Amendments to improve and strengthen accreditation standards are also sometimes derived from these site visits. For example, descriptions of standards in accreditation guidance, responses to inquiries, Web site documents, and manuals produced and disseminated by federal and other research sponsors have the potential to raise the bar for future human protection program expectations and accomplishments.

Subsequent to the committee’s initial report, both the NCQA and AAHRPP accreditation programs have continued to work toward implementation. Each has developed its own set of standards and has conducted pilot site visits to begin refining them.

National Committee on Quality Assurance

NCQA is in the second year of a five-year contract with VA to develop and implement an accreditation program, which will apply to more than 120 VA medical centers that conduct research involving human participants. On November 15, 2001, NCQA released its final VA Human Research Protection Accreditation Program Accreditation Standards,7 to remain in effect until July 1, 2004 (NCQA, 2001). However, in response to problems identified during the initial series of site visits, revised standards currently are under development8 (Otto, 2002a). NCQA indicates that it will review and revise the standards annually in the future (Briefer French, 2002). As drafted in November 2001, however, the standards continue to fall short of sufficiently ensuring meaningful participant protection at various levels of program decision making and policy making.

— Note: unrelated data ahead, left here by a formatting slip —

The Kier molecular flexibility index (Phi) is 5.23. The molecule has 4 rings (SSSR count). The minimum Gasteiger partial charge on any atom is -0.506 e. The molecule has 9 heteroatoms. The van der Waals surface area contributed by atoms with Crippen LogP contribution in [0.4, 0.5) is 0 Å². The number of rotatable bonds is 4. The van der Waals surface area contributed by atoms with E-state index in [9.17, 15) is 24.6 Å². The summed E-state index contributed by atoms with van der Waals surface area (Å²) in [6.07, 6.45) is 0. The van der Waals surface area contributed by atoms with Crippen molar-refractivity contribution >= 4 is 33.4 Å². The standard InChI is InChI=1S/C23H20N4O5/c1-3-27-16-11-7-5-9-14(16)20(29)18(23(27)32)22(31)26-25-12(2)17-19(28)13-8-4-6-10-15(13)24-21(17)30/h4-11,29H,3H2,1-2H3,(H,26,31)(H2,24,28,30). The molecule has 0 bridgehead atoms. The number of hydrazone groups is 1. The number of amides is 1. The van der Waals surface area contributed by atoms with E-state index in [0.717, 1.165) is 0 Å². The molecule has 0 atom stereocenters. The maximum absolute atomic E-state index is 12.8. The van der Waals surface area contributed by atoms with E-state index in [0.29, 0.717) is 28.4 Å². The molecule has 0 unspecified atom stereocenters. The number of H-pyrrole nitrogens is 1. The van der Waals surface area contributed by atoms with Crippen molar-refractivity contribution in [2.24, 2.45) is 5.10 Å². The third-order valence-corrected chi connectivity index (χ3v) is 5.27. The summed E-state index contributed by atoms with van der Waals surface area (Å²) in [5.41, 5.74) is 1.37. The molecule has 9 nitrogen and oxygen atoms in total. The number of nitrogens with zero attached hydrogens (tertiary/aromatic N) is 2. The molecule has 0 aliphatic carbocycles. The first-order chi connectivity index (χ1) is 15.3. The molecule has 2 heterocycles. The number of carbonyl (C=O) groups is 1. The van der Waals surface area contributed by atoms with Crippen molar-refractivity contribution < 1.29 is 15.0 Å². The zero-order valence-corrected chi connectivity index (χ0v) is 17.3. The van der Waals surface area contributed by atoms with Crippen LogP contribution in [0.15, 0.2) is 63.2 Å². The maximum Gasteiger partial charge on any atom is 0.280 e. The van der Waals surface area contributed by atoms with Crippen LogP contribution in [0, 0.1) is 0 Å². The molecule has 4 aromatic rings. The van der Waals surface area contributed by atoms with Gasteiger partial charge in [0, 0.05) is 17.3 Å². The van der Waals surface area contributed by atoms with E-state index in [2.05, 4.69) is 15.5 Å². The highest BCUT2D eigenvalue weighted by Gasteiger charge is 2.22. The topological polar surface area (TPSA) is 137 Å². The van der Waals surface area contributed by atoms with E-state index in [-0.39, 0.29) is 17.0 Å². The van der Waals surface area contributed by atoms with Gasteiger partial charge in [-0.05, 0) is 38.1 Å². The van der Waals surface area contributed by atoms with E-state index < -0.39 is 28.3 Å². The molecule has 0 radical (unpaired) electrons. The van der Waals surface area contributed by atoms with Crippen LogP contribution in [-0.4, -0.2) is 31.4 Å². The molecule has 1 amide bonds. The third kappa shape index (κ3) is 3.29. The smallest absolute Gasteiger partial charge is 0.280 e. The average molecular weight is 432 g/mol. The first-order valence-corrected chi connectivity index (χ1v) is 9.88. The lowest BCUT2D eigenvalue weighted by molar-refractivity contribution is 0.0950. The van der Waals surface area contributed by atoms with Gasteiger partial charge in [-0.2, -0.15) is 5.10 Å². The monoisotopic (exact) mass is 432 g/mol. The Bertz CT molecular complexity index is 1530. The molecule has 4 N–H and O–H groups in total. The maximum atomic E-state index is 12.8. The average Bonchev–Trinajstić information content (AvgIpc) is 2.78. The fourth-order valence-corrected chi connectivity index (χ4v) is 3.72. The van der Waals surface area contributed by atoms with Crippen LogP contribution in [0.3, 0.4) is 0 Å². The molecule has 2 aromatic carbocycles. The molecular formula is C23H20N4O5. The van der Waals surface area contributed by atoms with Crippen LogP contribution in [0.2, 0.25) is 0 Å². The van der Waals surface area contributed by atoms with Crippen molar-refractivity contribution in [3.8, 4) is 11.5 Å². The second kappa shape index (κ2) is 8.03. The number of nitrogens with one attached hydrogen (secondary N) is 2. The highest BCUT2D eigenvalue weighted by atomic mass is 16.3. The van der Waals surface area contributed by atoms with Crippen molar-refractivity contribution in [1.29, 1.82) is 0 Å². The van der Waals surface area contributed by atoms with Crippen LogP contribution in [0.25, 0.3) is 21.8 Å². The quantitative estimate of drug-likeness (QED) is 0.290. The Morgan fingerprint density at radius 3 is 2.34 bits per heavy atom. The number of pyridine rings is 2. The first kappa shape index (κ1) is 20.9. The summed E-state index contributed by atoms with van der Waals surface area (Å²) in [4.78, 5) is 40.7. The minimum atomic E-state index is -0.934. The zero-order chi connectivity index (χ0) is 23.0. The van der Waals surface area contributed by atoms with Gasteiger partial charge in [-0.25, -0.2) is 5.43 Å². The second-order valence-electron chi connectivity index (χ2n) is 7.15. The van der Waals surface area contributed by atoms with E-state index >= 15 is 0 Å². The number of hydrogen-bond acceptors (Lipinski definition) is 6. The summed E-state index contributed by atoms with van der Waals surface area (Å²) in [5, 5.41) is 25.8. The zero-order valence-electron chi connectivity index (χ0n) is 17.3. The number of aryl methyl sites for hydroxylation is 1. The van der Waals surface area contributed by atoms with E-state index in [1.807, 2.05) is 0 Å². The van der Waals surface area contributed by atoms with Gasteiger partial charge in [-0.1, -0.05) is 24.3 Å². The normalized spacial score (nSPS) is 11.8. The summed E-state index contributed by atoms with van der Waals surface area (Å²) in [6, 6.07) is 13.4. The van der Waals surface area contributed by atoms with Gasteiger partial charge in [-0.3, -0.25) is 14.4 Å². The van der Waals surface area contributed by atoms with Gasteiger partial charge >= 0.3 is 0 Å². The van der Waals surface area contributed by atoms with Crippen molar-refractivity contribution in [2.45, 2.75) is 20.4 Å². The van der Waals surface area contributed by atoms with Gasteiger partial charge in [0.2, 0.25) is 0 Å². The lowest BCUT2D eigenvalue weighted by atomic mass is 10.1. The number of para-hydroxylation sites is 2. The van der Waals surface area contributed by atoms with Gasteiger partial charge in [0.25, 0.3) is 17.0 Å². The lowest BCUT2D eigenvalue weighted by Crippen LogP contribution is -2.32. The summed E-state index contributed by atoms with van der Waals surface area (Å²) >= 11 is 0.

During 2001, NCQA conducted pilot tests and subsequently more extensive field tests at VA hospitals to prepare to conduct active accreditation visits. Accreditation site visits began in September 2001, with visits to additional VA medical centers planned to take place at approximately weekly intervals. One anecdotal impression concerning the initial evaluations offered to the committee was a curious lack of awareness of CQI on the part of research institutions (Briefer French, 2002). Formal QI efforts— which are at the heart of health care delivery and hospital accreditation— seem more or less unknown and little practiced in research programs within the same settings. If this is so, it is a gap that accreditation preparation should close through the provision of training programs, the dissemination of research reports, and the provision of greater specificity in standards, guidelines, and site visit measurement tools.


sThe NCQA standards are available online at


As this report went to press, the revised standards were available for comment at until October 4, 2002.

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